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Quebec Feminist Film Culture in the 21st Century: A Transnational Perspective


Quebec Feminist Film Culture in the 21st Century: A Transnational Perspective

Olibet, Ylenia (2023) Quebec Feminist Film Culture in the 21st Century: A Transnational Perspective. PhD thesis, Concordia University.

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This dissertation looks at the emergence of transnational feminist audio-visual practices in Quebec that endorse, develop, and promote approaches to gender-specific issues in the film industry and cinematic imaginaries within the geo-cultural and geo-political francophone space. Drawing on transnational feminism, on media ecology’s environmental approach to media, and transnational approaches to film studies, each chapter examines the circumstances, networks, and infrastructures that enabled feminist film culture in Quebec within the larger context of global, and specifically francophone, media. In this study, I bring together disparate formations of feminist media cultures, activism in the film industry, and filmmaking practices, including online distribution and curation of video documentary and video-art, questions of female authorship, feature fiction films shown in A-list international film festivals, and diasporic filmmaking practices from postcolonial francophone subjects migrated to Quebec. My case studies demonstrate how these contemporary feminist media and filmmaking practices in Quebec are both situated within the genealogy of Quebec women’s cinema from the late 1960s and 1970s, and also transcend their nationalist theoretical and political frameworks.
Chapter 1 explores the Montreal-based, feminist/queer artist-run centre Groupe Intervention Vidéo (GIV), and its use of media technology. I draw both on feminist approaches to media technology to illustrate GIV’s use of video technologies since the 1970s as a way of doing feminist political work, and on feminist critiques of platform studies to assess how GIV adapts its working methods to streaming platforms. Chapter 2 examines contemporary configurations of Quebec women’s cinema within international film festival circuits through the work of three filmmakers, Chloé Robichaud, Sophie Deraspes, and Geneviève Dulude-De Celles. I combine the concepts of cinéma-monde and feminist theorizations of women’s cinema and female authorship to address Quebec transnational cinema from a gender-specific perspective. In Chapter 3, I critique hegemonic feminist film discourse in Quebec that universalized the category of “woman” and aligned with the dominant narrative of national identity in Quebec, which denied its colonial past and essentialized Quebec society as white and francophone. Against this backdrop, I illustrate how the work of three diasporic francophone filmmakers in Quebec - Gentille M. Assih, Hejer Charf, and Maryanne Zéhil expands dominant understanding of women’s cinema by foregrounding the gendered experience of immigrant subjects across various cinematic forms, including documentary, experimental films, and feature fiction.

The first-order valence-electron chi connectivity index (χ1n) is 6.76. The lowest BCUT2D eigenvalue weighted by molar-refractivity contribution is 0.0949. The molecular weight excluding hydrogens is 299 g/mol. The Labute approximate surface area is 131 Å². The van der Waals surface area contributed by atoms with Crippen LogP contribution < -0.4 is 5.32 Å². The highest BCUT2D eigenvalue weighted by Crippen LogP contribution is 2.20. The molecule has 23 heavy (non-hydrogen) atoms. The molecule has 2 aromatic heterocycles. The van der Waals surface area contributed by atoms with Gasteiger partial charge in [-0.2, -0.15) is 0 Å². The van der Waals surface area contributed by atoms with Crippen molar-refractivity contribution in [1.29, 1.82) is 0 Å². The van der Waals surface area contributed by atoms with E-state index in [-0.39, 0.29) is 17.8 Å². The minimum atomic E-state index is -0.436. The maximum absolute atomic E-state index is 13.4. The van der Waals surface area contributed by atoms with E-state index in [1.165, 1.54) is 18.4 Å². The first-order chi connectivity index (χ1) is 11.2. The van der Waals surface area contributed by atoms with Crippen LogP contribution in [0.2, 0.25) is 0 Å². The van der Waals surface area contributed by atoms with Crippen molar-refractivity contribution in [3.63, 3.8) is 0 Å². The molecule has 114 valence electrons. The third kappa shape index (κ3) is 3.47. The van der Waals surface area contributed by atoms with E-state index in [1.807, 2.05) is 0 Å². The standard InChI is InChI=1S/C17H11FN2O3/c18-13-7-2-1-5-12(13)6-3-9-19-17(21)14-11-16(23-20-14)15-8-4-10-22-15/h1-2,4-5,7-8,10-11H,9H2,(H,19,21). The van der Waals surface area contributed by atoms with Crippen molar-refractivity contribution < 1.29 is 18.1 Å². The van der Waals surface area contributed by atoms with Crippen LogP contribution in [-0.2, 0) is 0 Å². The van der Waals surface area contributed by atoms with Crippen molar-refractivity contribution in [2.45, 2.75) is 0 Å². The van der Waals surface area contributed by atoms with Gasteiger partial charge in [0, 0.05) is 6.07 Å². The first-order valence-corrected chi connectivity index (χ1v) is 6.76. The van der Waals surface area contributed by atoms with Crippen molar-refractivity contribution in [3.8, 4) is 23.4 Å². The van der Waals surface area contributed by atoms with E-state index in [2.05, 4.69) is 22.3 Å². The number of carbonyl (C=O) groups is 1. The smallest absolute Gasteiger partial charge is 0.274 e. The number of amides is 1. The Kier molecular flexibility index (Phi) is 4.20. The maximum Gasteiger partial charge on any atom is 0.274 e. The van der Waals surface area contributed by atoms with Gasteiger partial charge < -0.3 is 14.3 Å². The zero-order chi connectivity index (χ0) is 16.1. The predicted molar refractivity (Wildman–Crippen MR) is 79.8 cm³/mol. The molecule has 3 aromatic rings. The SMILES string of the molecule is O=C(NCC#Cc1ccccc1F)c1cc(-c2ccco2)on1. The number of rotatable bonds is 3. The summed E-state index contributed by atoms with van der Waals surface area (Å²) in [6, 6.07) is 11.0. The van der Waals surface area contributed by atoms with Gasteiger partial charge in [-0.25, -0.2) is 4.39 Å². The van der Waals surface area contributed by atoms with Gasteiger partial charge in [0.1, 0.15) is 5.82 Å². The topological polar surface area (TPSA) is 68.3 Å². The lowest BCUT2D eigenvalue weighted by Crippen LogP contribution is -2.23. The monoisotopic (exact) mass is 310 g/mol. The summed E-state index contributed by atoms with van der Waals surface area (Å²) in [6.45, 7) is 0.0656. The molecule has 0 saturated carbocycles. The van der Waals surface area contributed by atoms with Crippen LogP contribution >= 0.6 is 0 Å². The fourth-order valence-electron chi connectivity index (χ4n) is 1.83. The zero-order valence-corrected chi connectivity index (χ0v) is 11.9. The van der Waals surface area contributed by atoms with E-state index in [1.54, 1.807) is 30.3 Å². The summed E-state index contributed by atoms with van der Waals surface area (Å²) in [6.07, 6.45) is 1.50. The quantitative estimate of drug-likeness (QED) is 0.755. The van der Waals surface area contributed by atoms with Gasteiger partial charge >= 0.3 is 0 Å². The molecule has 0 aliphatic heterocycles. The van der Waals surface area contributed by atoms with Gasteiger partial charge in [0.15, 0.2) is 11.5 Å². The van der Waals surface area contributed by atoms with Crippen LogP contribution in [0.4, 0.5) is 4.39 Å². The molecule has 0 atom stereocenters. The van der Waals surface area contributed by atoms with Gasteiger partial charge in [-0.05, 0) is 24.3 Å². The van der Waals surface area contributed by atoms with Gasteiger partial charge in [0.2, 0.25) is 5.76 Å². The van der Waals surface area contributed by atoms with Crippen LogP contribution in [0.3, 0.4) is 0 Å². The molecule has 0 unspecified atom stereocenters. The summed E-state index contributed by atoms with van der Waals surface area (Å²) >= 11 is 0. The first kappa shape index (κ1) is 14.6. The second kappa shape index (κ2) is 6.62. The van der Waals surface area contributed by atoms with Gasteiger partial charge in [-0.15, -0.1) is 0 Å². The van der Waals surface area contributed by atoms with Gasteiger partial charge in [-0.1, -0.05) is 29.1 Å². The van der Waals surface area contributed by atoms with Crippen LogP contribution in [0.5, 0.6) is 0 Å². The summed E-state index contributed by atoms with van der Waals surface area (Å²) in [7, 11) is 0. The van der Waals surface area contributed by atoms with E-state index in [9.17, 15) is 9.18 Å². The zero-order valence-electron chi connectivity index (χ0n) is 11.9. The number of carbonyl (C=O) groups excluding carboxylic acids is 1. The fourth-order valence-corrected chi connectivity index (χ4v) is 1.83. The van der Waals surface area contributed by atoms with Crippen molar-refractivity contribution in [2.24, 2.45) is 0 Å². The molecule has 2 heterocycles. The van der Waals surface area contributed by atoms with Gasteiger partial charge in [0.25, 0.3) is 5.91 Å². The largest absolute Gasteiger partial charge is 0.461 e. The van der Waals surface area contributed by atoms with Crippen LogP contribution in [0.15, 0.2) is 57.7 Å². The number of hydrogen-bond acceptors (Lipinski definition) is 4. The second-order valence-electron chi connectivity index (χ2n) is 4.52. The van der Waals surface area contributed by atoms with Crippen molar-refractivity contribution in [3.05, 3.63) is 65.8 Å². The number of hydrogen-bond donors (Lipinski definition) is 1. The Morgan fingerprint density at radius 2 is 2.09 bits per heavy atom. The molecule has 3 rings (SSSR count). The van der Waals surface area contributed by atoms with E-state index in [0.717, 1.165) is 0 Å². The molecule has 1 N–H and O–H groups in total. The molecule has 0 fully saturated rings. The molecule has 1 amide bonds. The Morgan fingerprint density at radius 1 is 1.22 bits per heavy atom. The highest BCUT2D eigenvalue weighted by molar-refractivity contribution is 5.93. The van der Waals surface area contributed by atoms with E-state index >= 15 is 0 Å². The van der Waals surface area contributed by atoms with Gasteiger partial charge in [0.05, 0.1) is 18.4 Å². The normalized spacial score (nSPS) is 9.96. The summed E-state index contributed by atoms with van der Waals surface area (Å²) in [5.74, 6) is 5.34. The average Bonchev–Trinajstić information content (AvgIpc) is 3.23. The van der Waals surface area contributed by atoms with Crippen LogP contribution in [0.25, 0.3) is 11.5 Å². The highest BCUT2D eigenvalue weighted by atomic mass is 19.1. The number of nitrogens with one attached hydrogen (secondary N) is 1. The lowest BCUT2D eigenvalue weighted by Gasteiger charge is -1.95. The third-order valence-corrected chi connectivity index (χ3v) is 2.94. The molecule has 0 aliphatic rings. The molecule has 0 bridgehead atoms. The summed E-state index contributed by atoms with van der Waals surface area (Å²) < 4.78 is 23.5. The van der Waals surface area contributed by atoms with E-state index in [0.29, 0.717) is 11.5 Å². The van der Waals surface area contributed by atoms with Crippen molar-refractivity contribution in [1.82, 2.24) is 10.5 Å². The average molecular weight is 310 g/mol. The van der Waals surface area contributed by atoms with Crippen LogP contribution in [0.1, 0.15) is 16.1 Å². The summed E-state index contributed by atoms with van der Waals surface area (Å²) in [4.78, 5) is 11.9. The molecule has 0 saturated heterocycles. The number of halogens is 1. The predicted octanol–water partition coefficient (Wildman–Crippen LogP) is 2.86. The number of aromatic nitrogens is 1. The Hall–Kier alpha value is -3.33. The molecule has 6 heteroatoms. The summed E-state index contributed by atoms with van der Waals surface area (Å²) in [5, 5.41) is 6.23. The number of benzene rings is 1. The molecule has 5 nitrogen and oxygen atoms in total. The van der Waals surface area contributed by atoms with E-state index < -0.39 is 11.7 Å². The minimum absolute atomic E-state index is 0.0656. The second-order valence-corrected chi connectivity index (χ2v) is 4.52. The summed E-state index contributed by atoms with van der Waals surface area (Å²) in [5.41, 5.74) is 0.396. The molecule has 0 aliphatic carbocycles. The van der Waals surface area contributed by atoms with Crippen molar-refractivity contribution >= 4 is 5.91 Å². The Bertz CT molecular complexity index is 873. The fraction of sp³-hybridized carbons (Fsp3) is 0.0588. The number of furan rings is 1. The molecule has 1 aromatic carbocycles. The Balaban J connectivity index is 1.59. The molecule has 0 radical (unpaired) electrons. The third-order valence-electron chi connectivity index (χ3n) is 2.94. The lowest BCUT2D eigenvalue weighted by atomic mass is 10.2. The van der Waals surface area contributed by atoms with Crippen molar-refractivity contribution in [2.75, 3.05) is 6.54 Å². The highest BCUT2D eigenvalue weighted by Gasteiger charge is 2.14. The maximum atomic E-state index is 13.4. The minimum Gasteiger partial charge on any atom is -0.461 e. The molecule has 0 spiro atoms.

Divisions:Concordia University > Faculty of Fine Arts > Mel Hoppenheim School of Cinema
Item Type:Thesis (PhD)
Authors:Olibet, Ylenia
Institution:Concordia University
Degree Name:Ph. D.
Program:Film and Moving Image Studies
Date:10 July 2023
Thesis Supervisor(s):Rosanna, Maule
ID Code:992828
Deposited By: Ylenia Olibet
Deposited On:15 Nov 2023 19:00
Last Modified:15 Nov 2023 19:00
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